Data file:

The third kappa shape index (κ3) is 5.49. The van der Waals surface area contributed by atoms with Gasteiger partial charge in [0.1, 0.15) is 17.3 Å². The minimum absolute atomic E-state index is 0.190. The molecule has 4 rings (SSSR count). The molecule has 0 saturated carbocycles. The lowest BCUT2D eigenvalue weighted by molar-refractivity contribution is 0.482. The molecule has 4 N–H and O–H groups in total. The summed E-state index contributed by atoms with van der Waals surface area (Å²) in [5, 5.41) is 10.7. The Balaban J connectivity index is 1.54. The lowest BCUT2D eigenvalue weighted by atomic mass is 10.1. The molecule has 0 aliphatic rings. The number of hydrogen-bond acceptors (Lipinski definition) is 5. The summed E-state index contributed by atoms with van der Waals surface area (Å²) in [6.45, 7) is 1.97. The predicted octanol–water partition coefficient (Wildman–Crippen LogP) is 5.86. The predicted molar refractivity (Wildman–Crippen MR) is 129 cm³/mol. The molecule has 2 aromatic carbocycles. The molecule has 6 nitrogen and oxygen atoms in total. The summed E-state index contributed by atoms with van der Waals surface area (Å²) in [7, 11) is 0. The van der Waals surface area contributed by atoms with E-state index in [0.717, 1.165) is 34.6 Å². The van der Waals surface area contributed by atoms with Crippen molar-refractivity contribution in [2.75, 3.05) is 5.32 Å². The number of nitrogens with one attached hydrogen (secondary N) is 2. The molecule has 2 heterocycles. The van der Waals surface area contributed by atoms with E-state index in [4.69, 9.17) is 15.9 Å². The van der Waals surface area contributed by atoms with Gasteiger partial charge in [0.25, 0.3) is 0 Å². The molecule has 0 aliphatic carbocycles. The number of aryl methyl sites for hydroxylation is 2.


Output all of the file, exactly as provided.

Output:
The third kappa shape index (κ3) is 5.49. The van der Waals surface area contributed by atoms with Gasteiger partial charge in [0.1, 0.15) is 17.3 Å². The minimum absolute atomic E-state index is 0.190. The molecule has 4 rings (SSSR count). The molecule has 0 saturated carbocycles. The lowest BCUT2D eigenvalue weighted by molar-refractivity contribution is 0.482. The molecule has 4 N–H and O–H groups in total. The summed E-state index contributed by atoms with van der Waals surface area (Å²) in [5, 5.41) is 10.7. The Balaban J connectivity index is 1.54. The lowest BCUT2D eigenvalue weighted by atomic mass is 10.1. The molecule has 0 aliphatic rings. The number of hydrogen-bond acceptors (Lipinski definition) is 5. The summed E-state index contributed by atoms with van der Waals surface area (Å²) in [6.45, 7) is 1.97. The predicted octanol–water partition coefficient (Wildman–Crippen LogP) is 5.86. The predicted molar refractivity (Wildman–Crippen MR) is 129 cm³/mol. The molecule has 2 aromatic carbocycles. The molecule has 6 nitrogen and oxygen atoms in total. The summed E-state index contributed by atoms with van der Waals surface area (Å²) in [7, 11) is 0. The van der Waals surface area contributed by atoms with E-state index in [0.717, 1.165) is 34.6 Å². The van der Waals surface area contributed by atoms with Crippen molar-refractivity contribution in [2.75, 3.05) is 5.32 Å². The number of nitrogens with one attached hydrogen (secondary N) is 2. The molecule has 2 heterocycles. The van der Waals surface area contributed by atoms with E-state index in [4.69, 9.17) is 15.9 Å². The van der Waals surface area contributed by atoms with Gasteiger partial charge in [0.25, 0.3) is 0 Å². The molecule has 0 aliphatic carbocycles. The number of aryl methyl sites for hydroxylation is 2.